Parable of a Doomed Bureaucrat|
A rather stereotypic devil, complete with horns and pitchfork, rose to meet him as he came tumbling out of a long chute. "Greetings, Mr. Chump. I'm pleased to make your acquaintance. We've been needing a man of your caliber down here. My name is Mr. Jones. You may remember me. Mr. Zimmerman provided me with a certain notoriety." Mr. Jones simpered a bit.
John Chump stumbled to his feet and gave himself a gentle shake so as better to regain his composure. "Well, well, well." He paused. "You know I certainly didn't expect to end up in, uh, in Hell."
Mr. Jones smiled, "I know, I know... Say, I know it's hard for you to get oriented quickly. You'll remember Dante and the Christians and all the others who've written about Hell. Well, they all got it part right and part wrong. Just try to keep an open mind and pay attention and you'll be all right."
John Chump looked puzzled and felt puzzled. He had landed in a large comfortably appointed office, not showy, not personal, but apparently fully functional. Mr. Jones continued, "You see you failed to survive your last bout of stomach trouble. I asked for you and you've been detailed to me. You were doing a good job for us while you were alive, but now, since you're dead, well, we've been needing a man of your executive capacities and so you will find yourself welcome here."
John didn't see but he felt a bit reassured. He decided that Hell could be a whole lot worse and so he quickly decided to try and make the best of it. John said, "You needed me?"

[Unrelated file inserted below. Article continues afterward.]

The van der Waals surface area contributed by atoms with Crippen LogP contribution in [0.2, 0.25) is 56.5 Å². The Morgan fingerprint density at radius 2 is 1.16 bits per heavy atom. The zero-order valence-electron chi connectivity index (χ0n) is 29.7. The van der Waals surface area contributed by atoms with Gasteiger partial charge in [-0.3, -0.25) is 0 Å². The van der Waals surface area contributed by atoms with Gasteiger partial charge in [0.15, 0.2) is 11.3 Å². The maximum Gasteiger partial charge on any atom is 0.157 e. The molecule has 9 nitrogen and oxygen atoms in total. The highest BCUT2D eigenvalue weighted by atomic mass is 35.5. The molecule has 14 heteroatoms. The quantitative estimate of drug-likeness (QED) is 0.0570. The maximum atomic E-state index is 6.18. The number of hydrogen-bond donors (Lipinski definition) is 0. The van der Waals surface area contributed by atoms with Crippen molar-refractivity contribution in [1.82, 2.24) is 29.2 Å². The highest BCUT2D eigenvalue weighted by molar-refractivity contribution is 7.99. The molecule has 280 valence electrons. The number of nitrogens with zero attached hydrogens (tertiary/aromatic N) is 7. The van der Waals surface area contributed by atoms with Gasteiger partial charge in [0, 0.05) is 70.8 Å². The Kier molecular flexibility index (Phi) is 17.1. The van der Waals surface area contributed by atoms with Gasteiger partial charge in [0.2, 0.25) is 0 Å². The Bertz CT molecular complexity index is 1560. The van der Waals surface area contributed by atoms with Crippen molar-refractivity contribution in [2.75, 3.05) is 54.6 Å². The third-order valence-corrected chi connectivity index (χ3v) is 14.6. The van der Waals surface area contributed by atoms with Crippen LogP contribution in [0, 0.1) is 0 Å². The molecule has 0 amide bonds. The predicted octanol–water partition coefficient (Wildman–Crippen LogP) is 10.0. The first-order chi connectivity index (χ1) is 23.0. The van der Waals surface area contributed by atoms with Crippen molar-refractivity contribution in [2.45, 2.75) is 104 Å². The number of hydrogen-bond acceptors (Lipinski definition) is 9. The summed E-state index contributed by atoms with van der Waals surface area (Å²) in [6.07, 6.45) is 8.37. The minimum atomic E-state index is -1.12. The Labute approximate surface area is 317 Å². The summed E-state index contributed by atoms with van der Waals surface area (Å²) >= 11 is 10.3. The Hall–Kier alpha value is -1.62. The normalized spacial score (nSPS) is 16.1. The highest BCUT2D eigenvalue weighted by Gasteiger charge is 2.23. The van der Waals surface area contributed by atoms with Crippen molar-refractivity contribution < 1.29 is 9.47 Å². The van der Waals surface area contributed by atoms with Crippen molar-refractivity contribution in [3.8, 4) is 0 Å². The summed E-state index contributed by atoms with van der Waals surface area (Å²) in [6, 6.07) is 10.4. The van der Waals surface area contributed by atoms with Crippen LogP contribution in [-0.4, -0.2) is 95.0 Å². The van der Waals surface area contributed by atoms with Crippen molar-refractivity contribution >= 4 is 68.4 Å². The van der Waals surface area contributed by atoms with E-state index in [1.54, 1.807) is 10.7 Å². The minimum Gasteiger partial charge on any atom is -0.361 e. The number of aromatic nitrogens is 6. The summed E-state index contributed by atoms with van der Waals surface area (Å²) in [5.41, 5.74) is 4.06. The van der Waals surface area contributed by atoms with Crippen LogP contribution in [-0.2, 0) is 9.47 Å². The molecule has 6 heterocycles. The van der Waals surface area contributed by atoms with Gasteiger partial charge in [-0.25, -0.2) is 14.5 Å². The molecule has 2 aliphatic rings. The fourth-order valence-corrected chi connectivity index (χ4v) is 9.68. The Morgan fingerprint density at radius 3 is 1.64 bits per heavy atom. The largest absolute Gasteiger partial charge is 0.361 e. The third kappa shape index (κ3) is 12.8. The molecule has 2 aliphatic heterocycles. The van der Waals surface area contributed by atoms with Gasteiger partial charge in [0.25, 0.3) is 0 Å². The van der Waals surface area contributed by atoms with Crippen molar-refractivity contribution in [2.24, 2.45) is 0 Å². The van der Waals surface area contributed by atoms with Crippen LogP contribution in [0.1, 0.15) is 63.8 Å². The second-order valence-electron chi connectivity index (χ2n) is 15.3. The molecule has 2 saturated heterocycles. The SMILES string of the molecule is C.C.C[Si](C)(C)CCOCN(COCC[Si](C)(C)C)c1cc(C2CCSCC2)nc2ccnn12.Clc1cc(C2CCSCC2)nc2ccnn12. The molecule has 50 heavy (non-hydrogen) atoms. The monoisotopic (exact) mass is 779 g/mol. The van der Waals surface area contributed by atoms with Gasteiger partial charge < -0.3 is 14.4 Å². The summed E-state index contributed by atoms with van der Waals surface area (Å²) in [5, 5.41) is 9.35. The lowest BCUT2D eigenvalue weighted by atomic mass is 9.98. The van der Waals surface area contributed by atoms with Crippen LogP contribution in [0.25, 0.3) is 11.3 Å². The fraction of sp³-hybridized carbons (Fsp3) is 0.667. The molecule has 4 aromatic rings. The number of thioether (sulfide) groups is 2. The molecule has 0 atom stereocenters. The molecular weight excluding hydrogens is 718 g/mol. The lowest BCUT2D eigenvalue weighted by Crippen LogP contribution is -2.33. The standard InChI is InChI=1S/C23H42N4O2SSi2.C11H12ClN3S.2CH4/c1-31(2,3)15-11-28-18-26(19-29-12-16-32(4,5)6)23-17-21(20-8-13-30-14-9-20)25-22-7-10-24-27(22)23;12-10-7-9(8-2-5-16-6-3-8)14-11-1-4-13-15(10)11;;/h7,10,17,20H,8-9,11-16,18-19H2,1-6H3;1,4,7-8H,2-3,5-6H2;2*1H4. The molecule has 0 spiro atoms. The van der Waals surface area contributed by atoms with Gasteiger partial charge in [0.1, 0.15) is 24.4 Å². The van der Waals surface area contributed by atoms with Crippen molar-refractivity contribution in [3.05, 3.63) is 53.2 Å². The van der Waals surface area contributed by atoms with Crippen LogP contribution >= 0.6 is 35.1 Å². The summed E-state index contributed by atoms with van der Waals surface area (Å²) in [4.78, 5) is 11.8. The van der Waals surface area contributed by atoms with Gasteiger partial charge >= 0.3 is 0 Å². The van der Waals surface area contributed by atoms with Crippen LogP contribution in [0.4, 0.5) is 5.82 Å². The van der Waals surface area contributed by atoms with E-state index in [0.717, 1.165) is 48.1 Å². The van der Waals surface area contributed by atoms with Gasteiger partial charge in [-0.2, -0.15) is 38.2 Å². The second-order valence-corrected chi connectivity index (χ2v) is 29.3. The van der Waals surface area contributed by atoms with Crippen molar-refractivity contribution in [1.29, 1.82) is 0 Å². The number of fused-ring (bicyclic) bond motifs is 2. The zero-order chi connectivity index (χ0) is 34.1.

"That's right. I'm one of the managers for the delivery trains. We're getting a lot of business these days what with the Vietnam war, the tobacco industry, and the growing power of multi-national corporations. We've had to put on extra trains and that means we need more Guidance Directors. You are assigned to our newest train, the President Nixon. We've paired you with an experienced conductor but our expectation is, based on your case records, that you will need very little assistance. Frankly, if you do your job as well as we think you will, you could be one of the few managers that is selected for advanced training."
John felt emboldened to ask the big question that came to his mind. "How long will I be here?"
Mr. Jones smiled. "Oh you're here for the long haul, just like the rest of us. But my advice is not to worry too much about that. You'll find your work to be interesting and challenging."